Is the soil too dry to apply anhydrous ammonia?

Dry soils are a challenge to in-soil banded nitrogen application, especially anhydrous ammonia.  When anhydrous ammonia is injected into soil the ammonia (NH3) is dissolved in water and reacts to convert to ammonium (NH4+), which is positively charged and held by the cation exchange on the soil particles.

Soil moisture is needed to allow the ammonia to convert and be retained in the soil, however even in dry soils there is usually enough moisture present for this to occur.  The major problem with dry soils is the clods or lumps that form can prevent a good seal, allowing the ammonia to be lost through large voids between clods before dissolution in moisture occurs. Indeed, nitrogen losses on low moisture soils are caused more by poor physical soil structure (soil tilth) than by a lack of moisture to chemically react with ammonia.

Clay soils that are very dry will be cloddy or lumpy and may permit too much gaseous ammonia to escape. The zone of ammonia dissipation from the injection point is larger in dry soil, so although the soil may be difficult to work, deeper injection may actually be required.  Lighter textured soils will have better tilth than dry clay soils and will be more likely to produce a good seal to retain the ammonia.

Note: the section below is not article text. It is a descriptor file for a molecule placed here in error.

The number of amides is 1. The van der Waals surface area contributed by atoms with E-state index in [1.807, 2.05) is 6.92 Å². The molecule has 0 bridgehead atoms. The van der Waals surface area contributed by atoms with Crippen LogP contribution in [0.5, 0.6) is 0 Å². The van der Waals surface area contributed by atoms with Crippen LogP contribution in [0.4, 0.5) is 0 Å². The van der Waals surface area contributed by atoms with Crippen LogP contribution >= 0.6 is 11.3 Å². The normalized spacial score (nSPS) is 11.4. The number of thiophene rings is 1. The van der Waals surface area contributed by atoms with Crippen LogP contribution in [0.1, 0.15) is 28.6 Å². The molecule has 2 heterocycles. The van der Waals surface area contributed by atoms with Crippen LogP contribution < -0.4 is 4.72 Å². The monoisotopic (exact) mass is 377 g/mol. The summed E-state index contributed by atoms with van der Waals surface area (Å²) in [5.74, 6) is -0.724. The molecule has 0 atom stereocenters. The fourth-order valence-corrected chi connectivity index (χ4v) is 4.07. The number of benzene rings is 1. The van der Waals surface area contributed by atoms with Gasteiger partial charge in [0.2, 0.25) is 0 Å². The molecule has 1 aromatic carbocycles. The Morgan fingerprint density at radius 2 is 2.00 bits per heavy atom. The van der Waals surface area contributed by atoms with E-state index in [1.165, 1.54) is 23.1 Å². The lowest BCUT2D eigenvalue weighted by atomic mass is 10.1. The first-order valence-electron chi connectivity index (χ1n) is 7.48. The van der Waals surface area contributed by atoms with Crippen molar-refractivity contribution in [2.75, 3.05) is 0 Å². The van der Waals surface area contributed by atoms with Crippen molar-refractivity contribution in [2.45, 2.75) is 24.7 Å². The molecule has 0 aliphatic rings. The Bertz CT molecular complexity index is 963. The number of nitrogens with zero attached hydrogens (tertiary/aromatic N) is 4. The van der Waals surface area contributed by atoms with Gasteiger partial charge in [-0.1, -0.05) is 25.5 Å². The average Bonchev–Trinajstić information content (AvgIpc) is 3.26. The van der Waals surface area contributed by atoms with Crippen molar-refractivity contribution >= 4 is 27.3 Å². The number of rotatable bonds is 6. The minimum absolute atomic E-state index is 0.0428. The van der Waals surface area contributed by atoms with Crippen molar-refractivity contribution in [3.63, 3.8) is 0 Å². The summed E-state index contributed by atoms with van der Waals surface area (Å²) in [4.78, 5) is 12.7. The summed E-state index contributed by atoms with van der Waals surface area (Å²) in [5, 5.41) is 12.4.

Slot closure may be better on previously worked  than on uncultivated soils if the soil flows and seals better.  Such is not the case if soils were cloddy.  Some cereal crops were harvested almost 2 months ago and the moisture that has been received may be sufficient to provide good tilth.  Soil moisture and texture varies across the province, as does farm equipment.  The only way to assess your soil conditions is a test run with your applicator. An application pass without N will indicate whether soils are too cloddy and injection slot closure is inadequate. If after making a round with N, you can still smell ammonia from the previous application, make adjustments in depth or closure modifications.  Or wait for rainfall to improve soil structure.

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